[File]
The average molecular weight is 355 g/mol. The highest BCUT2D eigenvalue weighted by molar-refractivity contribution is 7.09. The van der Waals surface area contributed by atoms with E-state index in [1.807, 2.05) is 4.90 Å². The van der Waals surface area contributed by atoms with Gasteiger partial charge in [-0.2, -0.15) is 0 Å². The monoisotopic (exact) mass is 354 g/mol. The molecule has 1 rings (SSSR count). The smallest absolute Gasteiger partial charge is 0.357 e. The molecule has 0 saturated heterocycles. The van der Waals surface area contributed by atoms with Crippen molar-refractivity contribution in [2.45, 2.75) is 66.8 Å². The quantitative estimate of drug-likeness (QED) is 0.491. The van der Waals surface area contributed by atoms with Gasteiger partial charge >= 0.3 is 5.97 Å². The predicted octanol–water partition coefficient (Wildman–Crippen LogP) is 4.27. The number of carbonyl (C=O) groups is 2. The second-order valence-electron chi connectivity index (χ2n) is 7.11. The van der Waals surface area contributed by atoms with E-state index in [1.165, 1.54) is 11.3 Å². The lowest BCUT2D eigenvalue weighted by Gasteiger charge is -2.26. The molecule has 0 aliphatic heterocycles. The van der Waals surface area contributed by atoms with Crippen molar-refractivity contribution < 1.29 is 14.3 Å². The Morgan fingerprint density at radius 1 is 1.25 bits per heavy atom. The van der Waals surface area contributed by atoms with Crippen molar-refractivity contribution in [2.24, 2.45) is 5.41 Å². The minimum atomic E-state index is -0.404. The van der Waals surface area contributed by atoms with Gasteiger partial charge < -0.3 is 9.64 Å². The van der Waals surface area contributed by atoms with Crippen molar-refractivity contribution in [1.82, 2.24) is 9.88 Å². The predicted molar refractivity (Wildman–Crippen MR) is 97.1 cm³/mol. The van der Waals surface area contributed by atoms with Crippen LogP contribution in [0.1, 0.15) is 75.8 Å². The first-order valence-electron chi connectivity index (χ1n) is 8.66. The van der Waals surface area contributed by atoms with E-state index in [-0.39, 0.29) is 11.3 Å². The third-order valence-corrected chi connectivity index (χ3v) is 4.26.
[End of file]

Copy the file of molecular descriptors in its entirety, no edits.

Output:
The average molecular weight is 355 g/mol. The highest BCUT2D eigenvalue weighted by molar-refractivity contribution is 7.09. The van der Waals surface area contributed by atoms with E-state index in [1.807, 2.05) is 4.90 Å². The van der Waals surface area contributed by atoms with Gasteiger partial charge in [-0.2, -0.15) is 0 Å². The monoisotopic (exact) mass is 354 g/mol. The molecule has 1 rings (SSSR count). The smallest absolute Gasteiger partial charge is 0.357 e. The molecule has 0 saturated heterocycles. The van der Waals surface area contributed by atoms with Crippen molar-refractivity contribution in [2.45, 2.75) is 66.8 Å². The quantitative estimate of drug-likeness (QED) is 0.491. The van der Waals surface area contributed by atoms with Gasteiger partial charge >= 0.3 is 5.97 Å². The predicted octanol–water partition coefficient (Wildman–Crippen LogP) is 4.27. The number of carbonyl (C=O) groups is 2. The second-order valence-electron chi connectivity index (χ2n) is 7.11. The van der Waals surface area contributed by atoms with E-state index in [1.165, 1.54) is 11.3 Å². The lowest BCUT2D eigenvalue weighted by Gasteiger charge is -2.26. The molecule has 0 aliphatic heterocycles. The van der Waals surface area contributed by atoms with Crippen molar-refractivity contribution < 1.29 is 14.3 Å². The Morgan fingerprint density at radius 1 is 1.25 bits per heavy atom. The van der Waals surface area contributed by atoms with Crippen molar-refractivity contribution in [2.24, 2.45) is 5.41 Å². The minimum atomic E-state index is -0.404. The van der Waals surface area contributed by atoms with Gasteiger partial charge < -0.3 is 9.64 Å². The van der Waals surface area contributed by atoms with Crippen molar-refractivity contribution in [1.82, 2.24) is 9.88 Å². The predicted molar refractivity (Wildman–Crippen MR) is 97.1 cm³/mol. The van der Waals surface area contributed by atoms with Crippen LogP contribution in [0.1, 0.15) is 75.8 Å². The first-order valence-electron chi connectivity index (χ1n) is 8.66. The van der Waals surface area contributed by atoms with E-state index in [-0.39, 0.29) is 11.3 Å². The third-order valence-corrected chi connectivity index (χ3v) is 4.26.